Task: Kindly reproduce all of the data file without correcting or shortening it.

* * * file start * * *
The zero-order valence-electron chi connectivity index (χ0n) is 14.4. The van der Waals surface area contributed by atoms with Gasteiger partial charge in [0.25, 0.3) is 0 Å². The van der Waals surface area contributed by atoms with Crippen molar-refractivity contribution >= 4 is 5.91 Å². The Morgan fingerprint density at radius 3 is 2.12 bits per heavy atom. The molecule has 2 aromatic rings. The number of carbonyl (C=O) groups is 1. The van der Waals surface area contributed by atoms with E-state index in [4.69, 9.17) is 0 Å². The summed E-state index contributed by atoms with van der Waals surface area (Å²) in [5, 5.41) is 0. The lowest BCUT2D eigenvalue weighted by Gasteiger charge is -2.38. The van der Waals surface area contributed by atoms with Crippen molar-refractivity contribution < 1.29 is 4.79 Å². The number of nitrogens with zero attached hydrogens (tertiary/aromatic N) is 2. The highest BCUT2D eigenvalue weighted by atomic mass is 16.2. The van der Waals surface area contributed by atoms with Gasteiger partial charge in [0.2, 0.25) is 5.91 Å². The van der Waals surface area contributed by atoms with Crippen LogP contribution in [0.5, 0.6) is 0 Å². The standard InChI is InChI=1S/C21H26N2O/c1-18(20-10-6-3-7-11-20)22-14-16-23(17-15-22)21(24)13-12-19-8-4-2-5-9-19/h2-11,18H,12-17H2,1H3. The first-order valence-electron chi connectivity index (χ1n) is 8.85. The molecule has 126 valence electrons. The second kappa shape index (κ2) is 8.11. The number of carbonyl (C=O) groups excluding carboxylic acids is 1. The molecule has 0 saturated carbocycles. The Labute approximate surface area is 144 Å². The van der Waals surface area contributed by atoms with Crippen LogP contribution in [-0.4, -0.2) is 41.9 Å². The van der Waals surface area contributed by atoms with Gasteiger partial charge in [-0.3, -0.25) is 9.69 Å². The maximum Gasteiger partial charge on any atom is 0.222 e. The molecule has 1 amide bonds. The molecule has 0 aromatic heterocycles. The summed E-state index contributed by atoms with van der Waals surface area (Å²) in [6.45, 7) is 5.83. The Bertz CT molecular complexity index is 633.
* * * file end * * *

The zero-order valence-electron chi connectivity index (χ0n) is 14.4. The van der Waals surface area contributed by atoms with Gasteiger partial charge in [0.25, 0.3) is 0 Å². The van der Waals surface area contributed by atoms with Crippen molar-refractivity contribution >= 4 is 5.91 Å². The Morgan fingerprint density at radius 3 is 2.12 bits per heavy atom. The molecule has 2 aromatic rings. The number of carbonyl (C=O) groups is 1. The van der Waals surface area contributed by atoms with E-state index in [4.69, 9.17) is 0 Å². The summed E-state index contributed by atoms with van der Waals surface area (Å²) in [5, 5.41) is 0. The lowest BCUT2D eigenvalue weighted by Gasteiger charge is -2.38. The van der Waals surface area contributed by atoms with Crippen molar-refractivity contribution < 1.29 is 4.79 Å². The number of nitrogens with zero attached hydrogens (tertiary/aromatic N) is 2. The highest BCUT2D eigenvalue weighted by atomic mass is 16.2. The van der Waals surface area contributed by atoms with Gasteiger partial charge in [0.2, 0.25) is 5.91 Å². The van der Waals surface area contributed by atoms with Crippen LogP contribution in [0.5, 0.6) is 0 Å². The standard InChI is InChI=1S/C21H26N2O/c1-18(20-10-6-3-7-11-20)22-14-16-23(17-15-22)21(24)13-12-19-8-4-2-5-9-19/h2-11,18H,12-17H2,1H3. The first-order valence-electron chi connectivity index (χ1n) is 8.85. The molecule has 126 valence electrons. The second kappa shape index (κ2) is 8.11. The number of carbonyl (C=O) groups excluding carboxylic acids is 1. The molecule has 0 saturated carbocycles. The Labute approximate surface area is 144 Å². The van der Waals surface area contributed by atoms with Crippen LogP contribution in [-0.4, -0.2) is 41.9 Å². The van der Waals surface area contributed by atoms with Gasteiger partial charge in [-0.3, -0.25) is 9.69 Å². The maximum Gasteiger partial charge on any atom is 0.222 e. The molecule has 1 amide bonds. The molecule has 0 aromatic heterocycles. The summed E-state index contributed by atoms with van der Waals surface area (Å²) in [6.45, 7) is 5.83. The Bertz CT molecular complexity index is 633.